The purpose of this study was to develop quantitative measures of the impact of bilateral shipping agreements--including cargo reservation and revenue pooling--on the commerce, carriers and shippers in the U.S.-foreign trade. Theoretical work on the issue presumes that bilateralism is a form of intercarrier cooperation which increases carrier certainty and control of operations, and reduces carrier risk, by providing a substantial guarantee that a relatively certain and substantial share of the cargo and the cargo revenue will accure to the cooperating carriers. The potential drawback is that such a market, with lessened competitive pressures, might work to the disadvantage of the shipper, in terms of deteriorated or less innovative service and/or in terms of higher freight rates. On the other hand, it is possible that the better match of capacity to cargo, higher utilization and service innovations that might be achieved by the carriers might then also benefit shippers, in that cost savings would be passed along to the consumers of shipping services. These opposing conjectures can be answered only by empirical case studies such as this one--a time-series and cross-sectional study of bilateralism in the U.S. trade with Brazil during the period 1967-1976.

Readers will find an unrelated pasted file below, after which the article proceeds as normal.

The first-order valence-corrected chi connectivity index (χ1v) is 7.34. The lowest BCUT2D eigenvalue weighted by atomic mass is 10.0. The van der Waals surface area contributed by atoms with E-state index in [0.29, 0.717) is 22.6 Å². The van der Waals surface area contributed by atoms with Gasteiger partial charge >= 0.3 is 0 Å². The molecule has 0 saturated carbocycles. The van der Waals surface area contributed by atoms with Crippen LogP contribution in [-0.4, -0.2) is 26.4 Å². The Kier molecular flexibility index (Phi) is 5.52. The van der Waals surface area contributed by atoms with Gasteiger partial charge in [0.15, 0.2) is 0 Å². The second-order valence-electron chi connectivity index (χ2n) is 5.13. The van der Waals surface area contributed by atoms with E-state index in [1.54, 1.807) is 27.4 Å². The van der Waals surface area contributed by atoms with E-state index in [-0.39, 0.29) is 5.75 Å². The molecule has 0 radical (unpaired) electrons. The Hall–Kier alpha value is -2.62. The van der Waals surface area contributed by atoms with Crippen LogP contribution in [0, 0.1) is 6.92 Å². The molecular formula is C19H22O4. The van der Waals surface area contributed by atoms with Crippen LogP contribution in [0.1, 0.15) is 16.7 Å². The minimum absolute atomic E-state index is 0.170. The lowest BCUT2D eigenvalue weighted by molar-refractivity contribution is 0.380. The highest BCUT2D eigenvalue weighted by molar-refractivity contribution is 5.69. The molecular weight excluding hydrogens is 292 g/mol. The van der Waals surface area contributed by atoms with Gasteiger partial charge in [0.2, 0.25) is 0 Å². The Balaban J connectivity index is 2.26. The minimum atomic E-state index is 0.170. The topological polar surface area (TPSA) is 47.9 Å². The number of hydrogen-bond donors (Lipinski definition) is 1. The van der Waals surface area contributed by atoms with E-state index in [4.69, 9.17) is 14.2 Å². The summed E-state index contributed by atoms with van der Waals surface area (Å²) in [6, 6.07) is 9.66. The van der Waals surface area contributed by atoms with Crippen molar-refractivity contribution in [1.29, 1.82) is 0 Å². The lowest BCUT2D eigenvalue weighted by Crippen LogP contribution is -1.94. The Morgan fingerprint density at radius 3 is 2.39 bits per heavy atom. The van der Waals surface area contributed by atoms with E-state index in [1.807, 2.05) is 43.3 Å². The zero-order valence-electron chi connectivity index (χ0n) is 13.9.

• Corporate Authors:

    Manalytics, Incorporated

    625 Third Street
    San Francisco, CA  United States  94107
  • Publication Date: 1979-5

Media Info

  • Pagination: 92 p.

Subject/Index Terms

Filing Info

  • Accession Number: 00301400
  • Record Type: Publication
  • Report/Paper Numbers: Final Rpt.
  • Files: TRIS, USDOT
  • Created Date: Nov 7 1979 12:00AM